Thursday, July 9, 2009

Writing for Multiple Publishers

Hey all. Sorry for the weeks with no posting--I was writing and revising a novel due July 1, and since turning it in have been trying to find my head.

Alexis asked: "2)How do you juggle multiple publishing houses? Not in regards to getting the books written, but on the relationship side? Do you keep it to one genre or sub-genre per each house? Does one of them ever try to get you exclusively? How does that all work?"

I am amazed at the number of authors who write for two, even three, houses nowadays. I know authors who write for Dorchester and HQ/Sil; Dorchester and Kensington; Berkley and HQ/Sil; Berkley and St. Martin's; Berkley and Dorchester. And that's just off the top of my head early in the morning.

It has become increasingly common not to be "exclusive" to one publisher. This is especially true in the midlist, where advances and print runs can be low, and authors want to gain the most exposure they possibly can.

Things to keep in mind:

1. Be very careful about the language in your contract. Publishers have an "option" clause, which means that you must submit your next work to them before offering it to others. Now, this option clause can be worded to your liking. The standard wording is "Next book-length work" (meaning anything you write, even a cookbook). Your agent can get that changed to: "Next book-length historical romance by Alexis ..."

For example, I submitted my historical mystery series to Berkley even though I'd been picked up for romances at Dorchester, because Dorchester didn't publish cozy historical mysteries (at that time), and Berkley had the Prime Crime line which specialized in it. Likewise, I submitted my erotic romance to Berkley, because again, they had the line, and Dorchester didn't. Both times I took a different name (Ashley Gardner and Allyson James), both because I was asked to, and because to me, it signals to readers better what kind of book they're going to get. Also, I published with an e-publisher, doing category length erotic romance, when no one in NY was doing it. (Note: e-publishers too have started putting option clauses in their contracts, which weren't there when I started.)

I know of an author who has her option clauses written very carefully so she can publish different subgenres at different houses of her choice, under one name. In fact, most of the authors I know who write for more than one house don't take psuedonyms. When I started, I was rather naive, and I didn't know I could have my option clause so tightly worded that I could take my name elsewhere.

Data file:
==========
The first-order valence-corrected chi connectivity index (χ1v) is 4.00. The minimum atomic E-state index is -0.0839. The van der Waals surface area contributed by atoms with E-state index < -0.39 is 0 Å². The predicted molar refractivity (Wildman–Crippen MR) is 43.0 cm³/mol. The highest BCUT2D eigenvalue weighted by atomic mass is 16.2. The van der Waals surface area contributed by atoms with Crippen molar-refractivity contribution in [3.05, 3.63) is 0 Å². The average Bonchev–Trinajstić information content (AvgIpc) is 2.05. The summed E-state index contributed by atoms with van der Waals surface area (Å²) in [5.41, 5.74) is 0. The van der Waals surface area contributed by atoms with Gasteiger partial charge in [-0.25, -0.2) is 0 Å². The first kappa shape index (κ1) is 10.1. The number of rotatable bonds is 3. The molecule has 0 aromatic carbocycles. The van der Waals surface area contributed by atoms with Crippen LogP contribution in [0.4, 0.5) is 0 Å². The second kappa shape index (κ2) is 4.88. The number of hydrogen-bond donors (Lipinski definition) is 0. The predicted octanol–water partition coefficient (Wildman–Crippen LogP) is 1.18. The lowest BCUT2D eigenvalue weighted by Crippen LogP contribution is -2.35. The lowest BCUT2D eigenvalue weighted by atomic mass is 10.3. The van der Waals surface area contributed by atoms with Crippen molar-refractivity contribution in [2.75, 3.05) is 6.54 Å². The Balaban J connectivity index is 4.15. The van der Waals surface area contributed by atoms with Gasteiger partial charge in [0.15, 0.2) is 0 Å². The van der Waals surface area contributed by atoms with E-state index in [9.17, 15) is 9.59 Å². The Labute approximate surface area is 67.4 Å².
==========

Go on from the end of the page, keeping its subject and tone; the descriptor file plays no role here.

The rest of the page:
So, if you do wish to publish at more than one house, make sure you read your option clause carefully, and tell your agent exactly how you want it worded. Change option clauses to your advantage, as much as you can. (But be flexible--give and take is better than rigid demands).

2. At some point, a publisher will want you exclusively. A couple of authors I know of who published at two different houses are now exclusive to one. If the publisher wants that, in my opinion, they need to pay for it. It is not to your advantage to write for one house exclusively if you're still getting $5K to $10K advances. You will be tied to their scheduling, and if your books come out too far apart, your income will not be good, and in this reading climate, readers will forget about you!

Now, when a publisher "wants" you, they might be signalling a willingness to publish you well (i.e., good advances, scheduling your books fairly rapidly, good marketing push for your books). They might be investing in growing you. (Or not! You have to be careful. :-) )

It can be an advantage to be exclusive at one house (the "investment" in you). But until you're a guaranteed lead with guaranteed big print runs, in my opinion, it's a good idea to try different arenas.

3. That all said--if you don't think you can juggle two publishers, DON'T! You will find yourself on a crazy schedule, tying to finish two books at once, trying not to make what you write for each house too similar so you don't violate your option clauses, being bombarded with revisions on two books at once. It can be a nightmare.

I hope that answers your questions. In my humble opinion, writing for multiple houses is a great advantage for the midlist and beginning author. You have more exposure to more audiences, and can build a strong base, so that when you are asked to be exclusive (and paid well to be), then your audience is established, and you can move up well. That's the theory, anyway! :-)

1 comment:

Alexis Walker said...

Thanks, Jennifer. That was very helpful. I imagine it gets a bit tricky when it comes to deadlines. At the National RWA Conference PRO Retreat an agent talked about the option clause which was very helpful. Wow, there is so much to learn on the business side of writing!